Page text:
I’m still amused (or perhaps bemused) by the format of the Cancun Challenge. Basically, it’s a four-team tournament with guests…
Vanderbilt, Virginia Commonwealth, New Mexico, and Drake are in the actual bracketing for the tournament. Drake-Vandy and VCU-New Mexico are the first round matchups, with the winners and losers playing each other the next day. All of that makes sense.
What doesn’t make a lot of sense is that six other teams are part of the Challenge, but won’t compete in the mini-tourney outlined above. Those six schools are The Citadel, Grambling State, Central Arkansas, South Dakota State, Central Florida, and Morehead State.
Basically, what happens in this “tournament” is that the Vandy-VCU-UNM-Drake group each host two games in the U.S. against two opponents from the six-pack mentioned in the previous paragraph. It doesn’t really matter which two, because they don’t impact the tournament brackets for any team. Then all ten teams will go to Cancun, with the four host schools playing an actual tournament while the remaining squads play two pre-determined matchups against other members of the “lesser six”. The Citadel, for example, will play Central Arkansas and Grambling State in Cancun.
Further confusing things is that there were only eight available spots for the six-pack against the “fab four” in those U.S.-based matchups, so a couple of teams had to play “filler” schools for their second game. The Citadel thus needed another opponent as part of the Challenge, and Cincinnati Christian is it.
All of this is an effort to cram as many games into an official tournament as possible, because they all count as two games (instead of four) for scheduling purposes.
At any rate, the bottom line is that The Citadel plays Cincinnati Christian tonight. This will be the first time the two schools have met in hoops. Cincinnati Christian is an NCCAA school (like Grace Bible College, the opponent in The Citadel’s season opener) and is also a member of NAIA Division II. CCU, which has about 1100 students, is a member of the Kentucky Intercollegiate Athletic Conference, which includes schools such as Asbury, Berea, Alice Lloyd, and the St. Louis College of Pharmacy. (The Citadel has played Asbury twice in recent years, winning those two games by scores of 75-48 and 81-60.) I am not sure, but I think this is Cincinnati Christian’s first year in the KIAC. In a preseason poll listed on the KIAC website, the Eagles are picked to finish next-to-last in the league, just ahead of SLCOP.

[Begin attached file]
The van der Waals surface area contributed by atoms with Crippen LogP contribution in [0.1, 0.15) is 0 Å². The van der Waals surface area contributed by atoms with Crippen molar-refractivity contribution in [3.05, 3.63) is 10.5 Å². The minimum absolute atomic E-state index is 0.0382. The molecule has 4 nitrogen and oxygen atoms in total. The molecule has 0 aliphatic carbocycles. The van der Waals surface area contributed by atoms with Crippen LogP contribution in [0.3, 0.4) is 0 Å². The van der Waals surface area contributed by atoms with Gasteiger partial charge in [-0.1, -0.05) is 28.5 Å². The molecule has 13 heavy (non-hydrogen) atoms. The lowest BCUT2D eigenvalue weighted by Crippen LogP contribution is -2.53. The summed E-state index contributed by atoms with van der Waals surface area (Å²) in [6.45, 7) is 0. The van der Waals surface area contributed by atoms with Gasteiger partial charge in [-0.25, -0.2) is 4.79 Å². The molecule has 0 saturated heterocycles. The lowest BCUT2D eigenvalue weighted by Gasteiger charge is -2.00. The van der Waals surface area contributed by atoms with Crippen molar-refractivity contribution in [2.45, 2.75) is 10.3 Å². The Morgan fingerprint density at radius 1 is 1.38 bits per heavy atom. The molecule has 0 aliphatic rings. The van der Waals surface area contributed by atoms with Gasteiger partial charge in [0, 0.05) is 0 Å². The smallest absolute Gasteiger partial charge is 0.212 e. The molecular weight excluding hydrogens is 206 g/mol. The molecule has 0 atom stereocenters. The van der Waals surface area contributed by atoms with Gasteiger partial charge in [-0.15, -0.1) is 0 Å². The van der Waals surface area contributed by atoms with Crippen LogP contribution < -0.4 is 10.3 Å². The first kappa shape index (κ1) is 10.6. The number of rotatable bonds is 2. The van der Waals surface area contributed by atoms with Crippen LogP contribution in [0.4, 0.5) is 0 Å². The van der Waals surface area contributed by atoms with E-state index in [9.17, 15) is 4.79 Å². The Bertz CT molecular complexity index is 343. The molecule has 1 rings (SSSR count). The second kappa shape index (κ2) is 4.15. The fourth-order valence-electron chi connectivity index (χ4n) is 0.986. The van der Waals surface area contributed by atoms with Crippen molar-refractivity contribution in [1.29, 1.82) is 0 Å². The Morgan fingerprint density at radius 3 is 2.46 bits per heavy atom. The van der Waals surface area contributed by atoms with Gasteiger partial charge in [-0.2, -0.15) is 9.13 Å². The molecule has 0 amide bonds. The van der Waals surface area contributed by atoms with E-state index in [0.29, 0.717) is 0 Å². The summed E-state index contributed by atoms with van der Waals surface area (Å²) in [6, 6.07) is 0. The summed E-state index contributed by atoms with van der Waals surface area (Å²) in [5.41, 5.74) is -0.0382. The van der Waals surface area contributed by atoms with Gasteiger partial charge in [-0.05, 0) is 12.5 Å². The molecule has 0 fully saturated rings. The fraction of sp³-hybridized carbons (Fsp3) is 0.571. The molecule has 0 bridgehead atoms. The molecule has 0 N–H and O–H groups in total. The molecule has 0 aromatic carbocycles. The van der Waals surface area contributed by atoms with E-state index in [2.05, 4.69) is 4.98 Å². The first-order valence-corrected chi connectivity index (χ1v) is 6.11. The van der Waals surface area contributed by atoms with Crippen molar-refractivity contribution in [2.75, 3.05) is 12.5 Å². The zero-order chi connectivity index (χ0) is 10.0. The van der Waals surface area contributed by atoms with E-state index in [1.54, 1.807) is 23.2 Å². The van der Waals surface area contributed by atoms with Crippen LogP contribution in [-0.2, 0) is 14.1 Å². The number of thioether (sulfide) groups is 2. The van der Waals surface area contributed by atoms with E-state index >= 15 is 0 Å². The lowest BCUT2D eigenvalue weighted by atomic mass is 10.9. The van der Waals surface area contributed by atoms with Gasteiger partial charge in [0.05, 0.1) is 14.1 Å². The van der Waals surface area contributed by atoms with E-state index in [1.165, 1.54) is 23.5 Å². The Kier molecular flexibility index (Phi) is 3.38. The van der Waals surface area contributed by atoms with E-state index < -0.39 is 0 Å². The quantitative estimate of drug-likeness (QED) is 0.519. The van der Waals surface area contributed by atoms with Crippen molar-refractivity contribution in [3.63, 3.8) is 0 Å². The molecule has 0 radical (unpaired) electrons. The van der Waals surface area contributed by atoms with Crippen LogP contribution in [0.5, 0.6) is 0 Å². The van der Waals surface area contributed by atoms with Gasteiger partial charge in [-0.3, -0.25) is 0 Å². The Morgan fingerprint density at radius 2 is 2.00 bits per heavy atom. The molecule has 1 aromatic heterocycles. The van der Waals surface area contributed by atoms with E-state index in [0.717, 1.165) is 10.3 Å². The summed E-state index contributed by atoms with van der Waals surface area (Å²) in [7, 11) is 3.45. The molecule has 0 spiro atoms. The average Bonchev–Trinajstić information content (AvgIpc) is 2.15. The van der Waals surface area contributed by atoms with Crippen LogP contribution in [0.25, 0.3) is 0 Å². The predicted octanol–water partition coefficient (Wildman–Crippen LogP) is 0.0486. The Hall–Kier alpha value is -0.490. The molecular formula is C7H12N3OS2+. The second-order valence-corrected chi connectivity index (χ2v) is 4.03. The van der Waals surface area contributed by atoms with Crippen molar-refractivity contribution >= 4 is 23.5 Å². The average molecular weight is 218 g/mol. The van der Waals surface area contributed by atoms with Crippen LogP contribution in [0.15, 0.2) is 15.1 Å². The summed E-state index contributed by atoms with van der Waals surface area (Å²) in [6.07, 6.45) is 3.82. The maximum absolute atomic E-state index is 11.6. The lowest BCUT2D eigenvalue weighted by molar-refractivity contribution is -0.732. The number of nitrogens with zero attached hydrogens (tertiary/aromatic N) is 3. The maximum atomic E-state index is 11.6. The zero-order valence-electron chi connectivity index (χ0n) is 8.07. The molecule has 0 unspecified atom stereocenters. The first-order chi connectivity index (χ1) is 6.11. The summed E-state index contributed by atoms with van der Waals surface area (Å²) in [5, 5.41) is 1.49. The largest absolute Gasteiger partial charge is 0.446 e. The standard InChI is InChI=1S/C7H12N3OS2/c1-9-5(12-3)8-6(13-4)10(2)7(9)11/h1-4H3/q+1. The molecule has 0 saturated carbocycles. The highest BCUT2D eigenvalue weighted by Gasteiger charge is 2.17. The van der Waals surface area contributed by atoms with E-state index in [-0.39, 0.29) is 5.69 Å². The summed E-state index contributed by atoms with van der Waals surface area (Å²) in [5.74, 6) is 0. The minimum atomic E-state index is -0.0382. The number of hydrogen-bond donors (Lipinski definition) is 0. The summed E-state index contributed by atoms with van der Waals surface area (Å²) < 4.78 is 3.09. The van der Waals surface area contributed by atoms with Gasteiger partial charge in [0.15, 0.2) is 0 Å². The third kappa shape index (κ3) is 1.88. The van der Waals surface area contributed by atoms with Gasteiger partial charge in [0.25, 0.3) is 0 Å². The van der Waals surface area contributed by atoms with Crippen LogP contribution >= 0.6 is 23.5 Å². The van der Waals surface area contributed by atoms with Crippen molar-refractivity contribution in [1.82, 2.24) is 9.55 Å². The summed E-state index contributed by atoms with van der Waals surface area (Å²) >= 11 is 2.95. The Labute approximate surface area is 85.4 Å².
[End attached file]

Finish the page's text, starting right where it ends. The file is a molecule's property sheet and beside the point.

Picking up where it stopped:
The Bulldogs will be the first of two Division I opponents for Cincinnati Christian this season. The Eagles will also play Liberty in late December. The Flames were the opponent the last time CCU played a D-1 team, which was two years ago, Liberty winning 101-65. Liberty and Cincinnati Christian also met the year before that, an 81-51 triumph for the Flames.
Cincinnati Christian was 23-14 last season. CCU had been the top seed in the NCCAA national tournament, but lost in the quarterfinals. Two games later, the Eagles finished their season by winning a consolation game against none other than Grace Bible College, 104-87. That was the 40th time the two schools had met on the court, with CCU winning 33 of those contests.
This season Cincinnati Christian is 4-1, with victories over Ohio Chillocothe, Kuyper College, Boyce College, and Kentucky Christian, the last two wins coming after the lone loss, 104-67 to Mount Vernon (OH) Nazarene. Mount Vernon Nazarene was the preseason #3 team in NAIA Division II.
It’s hard to get a read on CCU when you examine the box scores from its first five games. The Eagles’ first three games were played at a breakneck pace (82, 91, and 92 possessions). That included an easy win, a close win, and a blowout loss (the 92-possession game). Then either the Eagles or their opponents lowered the throttle, as the last two games have been played at a more normal pace (71 and 73 possessions). CCU has occasionally been turnover-prone, but has also forced its fair share of TOs.
The best player for the Eagles is probably Trenton Calloway, a 6’6″, 260 lb. center averaging 15.6 points (on 71% shooting) and 9.8 rebounds per game. Calloway is not a good free throw shooter (38%). Chris Scott, a 6’0″ guard, is averaging 11.2 points per game and 4.4 assists per game. Scott also averages over 3 turnovers per game, as opposed to Tommy McGuire, a 5’10” guard who has almost as many assists as Scott (22 to 18) but has a solid 2-to-1 assist-to-turnover ratio. The Eagles don’t have much of a rebounding presence aside from Calloway. Their other frontcourt players include Drew Ellis, a slender (215 lbs.) 6’7″ forward, and 6’9″, 265 lb. center Luke Mace. CCU has played at least 12 guys in each game, incidentally.
That’s about all I have on Cincinnati Christian. The Bulldogs should win this game, and I believe they will. I expect a more coherent performance than in The Citadel’s win over Grace Bible College. I think if the Bulldogs stay within themselves and avoid turnovers, victory should be assured.
Filed under: Basketball, The Citadel | Tagged: Alice Lloyd, Asbury, Berea, Boyle College, Cancun Challenge, Central Arkansas, Central Florida, Chris Scott, Cincinnati Christian, college basketball, Drake, Drew Ellis, Grace Bible College, Grambling State, Kentucky Christian, KIAC, Kuyper College, Liberty, Luke Mace, Morehead State, Mount Vernon Nazarene, NCCAA, New Mexico, SLCOP, South Dakota State, The Citadel, Tommy McGuire, Trenton Calloway, Vanderbilt, Virginia Commonwealth |